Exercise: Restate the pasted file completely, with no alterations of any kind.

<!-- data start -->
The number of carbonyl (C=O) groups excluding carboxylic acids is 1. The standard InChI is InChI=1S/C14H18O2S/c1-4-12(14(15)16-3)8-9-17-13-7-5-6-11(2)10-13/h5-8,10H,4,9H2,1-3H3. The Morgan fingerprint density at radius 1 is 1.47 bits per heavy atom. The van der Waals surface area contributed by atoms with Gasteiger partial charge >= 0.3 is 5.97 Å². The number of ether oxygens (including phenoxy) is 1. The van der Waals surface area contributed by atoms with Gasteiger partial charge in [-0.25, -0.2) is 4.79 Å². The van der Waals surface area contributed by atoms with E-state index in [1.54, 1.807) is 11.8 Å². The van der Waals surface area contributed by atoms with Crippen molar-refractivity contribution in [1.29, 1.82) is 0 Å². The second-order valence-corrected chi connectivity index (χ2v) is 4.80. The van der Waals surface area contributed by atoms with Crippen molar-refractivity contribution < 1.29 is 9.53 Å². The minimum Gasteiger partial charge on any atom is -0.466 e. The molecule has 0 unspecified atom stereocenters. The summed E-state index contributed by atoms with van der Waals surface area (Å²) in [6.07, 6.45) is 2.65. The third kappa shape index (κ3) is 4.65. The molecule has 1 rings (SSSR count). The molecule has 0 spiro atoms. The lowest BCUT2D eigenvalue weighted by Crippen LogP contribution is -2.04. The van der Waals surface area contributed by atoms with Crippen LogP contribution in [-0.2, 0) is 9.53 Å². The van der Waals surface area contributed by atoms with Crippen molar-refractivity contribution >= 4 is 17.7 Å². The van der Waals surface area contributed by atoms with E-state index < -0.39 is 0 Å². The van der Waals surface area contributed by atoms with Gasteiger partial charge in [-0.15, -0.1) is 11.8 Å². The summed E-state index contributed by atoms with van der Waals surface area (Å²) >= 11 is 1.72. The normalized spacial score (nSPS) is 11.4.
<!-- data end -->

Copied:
The number of carbonyl (C=O) groups excluding carboxylic acids is 1. The standard InChI is InChI=1S/C14H18O2S/c1-4-12(14(15)16-3)8-9-17-13-7-5-6-11(2)10-13/h5-8,10H,4,9H2,1-3H3. The Morgan fingerprint density at radius 1 is 1.47 bits per heavy atom. The van der Waals surface area contributed by atoms with Gasteiger partial charge >= 0.3 is 5.97 Å². The number of ether oxygens (including phenoxy) is 1. The van der Waals surface area contributed by atoms with Gasteiger partial charge in [-0.25, -0.2) is 4.79 Å². The van der Waals surface area contributed by atoms with E-state index in [1.54, 1.807) is 11.8 Å². The van der Waals surface area contributed by atoms with Crippen molar-refractivity contribution in [1.29, 1.82) is 0 Å². The second-order valence-corrected chi connectivity index (χ2v) is 4.80. The van der Waals surface area contributed by atoms with Crippen molar-refractivity contribution < 1.29 is 9.53 Å². The minimum Gasteiger partial charge on any atom is -0.466 e. The molecule has 0 unspecified atom stereocenters. The summed E-state index contributed by atoms with van der Waals surface area (Å²) in [6.07, 6.45) is 2.65. The third kappa shape index (κ3) is 4.65. The molecule has 1 rings (SSSR count). The molecule has 0 spiro atoms. The lowest BCUT2D eigenvalue weighted by Crippen LogP contribution is -2.04. The van der Waals surface area contributed by atoms with Crippen LogP contribution in [-0.2, 0) is 9.53 Å². The van der Waals surface area contributed by atoms with Crippen molar-refractivity contribution >= 4 is 17.7 Å². The van der Waals surface area contributed by atoms with E-state index < -0.39 is 0 Å². The van der Waals surface area contributed by atoms with Gasteiger partial charge in [-0.15, -0.1) is 11.8 Å². The summed E-state index contributed by atoms with van der Waals surface area (Å²) >= 11 is 1.72. The normalized spacial score (nSPS) is 11.4.